Oxford

These days Oxford is often called the heart of England, but it began life as a border town. Frideswide's convent was founded while the Saxon kingdoms were still young, but due to its location on the natural barrier of the Thames the small settlement was redesigned in the 10th century as a fortified burh to defend against the Danes, and its ownership soon became disputed. Its rebuilding had been ordered by Alfred, king of Wessex, but carried out by his daughter Aethelflaede, the Lady of Mercia, and it remained in Mercia's care only until she died, when it was reclaimed by her brother Edward, who, having succeeded to the throne of Wessex, was beginning to expand northwards.

Vampiric Oxford has been on the border with Sabbat Mercia for two centuries now, since the last of Wessex's northern territories, Gloucester, fell to Mercia, and is once again its most northern outpost and first line of defence. Fortunately, outright conflict is rare, but encounters with the Sabbat are frequent enough that Oxford's Brujah Prince needs to keep one careful eye on the frontier at all times.

For most Oxford kindred, however, the most significant feature of the city is the university. The Brujah played a large part in its founding, but other clans were quick to see its potential, and soon all seven clans were jostling to get as many fingers in the pie as possible. This has resulted in the complicated and jumbled structure of colleges, councils and committees that make up the university today and make it so difficult to get anything changed.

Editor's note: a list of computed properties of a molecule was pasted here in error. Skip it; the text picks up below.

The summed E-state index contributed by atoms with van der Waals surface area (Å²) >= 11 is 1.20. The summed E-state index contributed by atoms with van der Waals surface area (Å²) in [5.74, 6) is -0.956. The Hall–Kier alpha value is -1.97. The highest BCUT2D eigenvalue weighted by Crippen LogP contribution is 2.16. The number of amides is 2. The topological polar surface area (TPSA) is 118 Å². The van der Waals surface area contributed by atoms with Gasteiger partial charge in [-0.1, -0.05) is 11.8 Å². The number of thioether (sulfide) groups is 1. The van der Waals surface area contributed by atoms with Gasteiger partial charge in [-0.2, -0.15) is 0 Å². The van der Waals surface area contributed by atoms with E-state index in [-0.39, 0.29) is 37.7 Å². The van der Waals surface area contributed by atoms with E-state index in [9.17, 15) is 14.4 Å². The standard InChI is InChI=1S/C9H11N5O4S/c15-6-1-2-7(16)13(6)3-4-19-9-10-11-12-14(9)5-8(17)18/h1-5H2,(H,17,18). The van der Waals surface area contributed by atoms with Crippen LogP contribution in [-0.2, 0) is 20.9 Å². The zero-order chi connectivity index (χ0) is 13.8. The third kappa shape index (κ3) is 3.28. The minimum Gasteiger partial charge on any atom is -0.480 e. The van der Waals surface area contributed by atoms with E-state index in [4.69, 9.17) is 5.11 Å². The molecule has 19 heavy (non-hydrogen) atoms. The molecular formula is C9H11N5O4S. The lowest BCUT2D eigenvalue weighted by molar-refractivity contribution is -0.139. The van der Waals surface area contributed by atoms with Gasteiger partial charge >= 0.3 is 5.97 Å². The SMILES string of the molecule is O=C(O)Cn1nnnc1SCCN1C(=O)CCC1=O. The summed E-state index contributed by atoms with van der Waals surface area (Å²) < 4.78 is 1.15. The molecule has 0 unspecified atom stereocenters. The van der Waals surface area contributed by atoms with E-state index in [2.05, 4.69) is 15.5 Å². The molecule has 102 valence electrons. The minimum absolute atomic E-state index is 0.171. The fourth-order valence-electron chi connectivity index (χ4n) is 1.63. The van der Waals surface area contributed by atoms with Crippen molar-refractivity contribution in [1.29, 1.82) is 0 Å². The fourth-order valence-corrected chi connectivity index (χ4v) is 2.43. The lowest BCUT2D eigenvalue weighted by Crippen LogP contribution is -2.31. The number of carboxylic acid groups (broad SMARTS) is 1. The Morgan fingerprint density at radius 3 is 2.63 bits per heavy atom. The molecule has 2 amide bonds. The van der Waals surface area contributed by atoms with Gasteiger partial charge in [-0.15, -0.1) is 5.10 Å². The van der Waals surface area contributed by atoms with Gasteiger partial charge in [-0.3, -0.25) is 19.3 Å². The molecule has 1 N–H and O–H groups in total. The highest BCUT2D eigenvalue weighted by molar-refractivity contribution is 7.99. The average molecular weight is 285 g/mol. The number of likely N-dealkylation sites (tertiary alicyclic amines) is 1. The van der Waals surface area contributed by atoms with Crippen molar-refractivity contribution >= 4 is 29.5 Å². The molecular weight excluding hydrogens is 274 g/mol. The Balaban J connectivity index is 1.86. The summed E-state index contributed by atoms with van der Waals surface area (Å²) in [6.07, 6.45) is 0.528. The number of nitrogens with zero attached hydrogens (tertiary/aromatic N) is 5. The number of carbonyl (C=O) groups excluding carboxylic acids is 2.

The Brujah are still strong in Oxford. The Tremere have seen fit to locate their main Chantry here, and the Ventrue are their main rivals for control of the university administration. However, all the clans have some representatives struggling to keep and expand their influence, which they exert largely through the colleges. Despite the consistent interest of all the clans, the residents of the southern cities often accuse Oxford of being a dangerous and uncivilised frontier town, and consider it so far from the capital as to be politically irrelevant. This reputation is not entirely deserved, but the feeling in the south is that anyone who matters lives in Portsmouth or Southampton.

The Prince, Marion, enforces the rules regarding admission to Oxford strictly. as a matter of Oxford security, given its position on the border. Those wishing to visit Oxford should apply in advance by writing or by phone to a certain ghoul of hers, who has a phone line specially for this purpose. He then passes the request onto her, and the applicant will be contacted later to be informed whether they may visit. She is very strict with those who turn up without permission. Granting her permission for someone to visit should be considered a favour (i.e. she may well expect something in return).

A general page, with a time line and a lovely section on former residents and organisations.
Some history.
More history.

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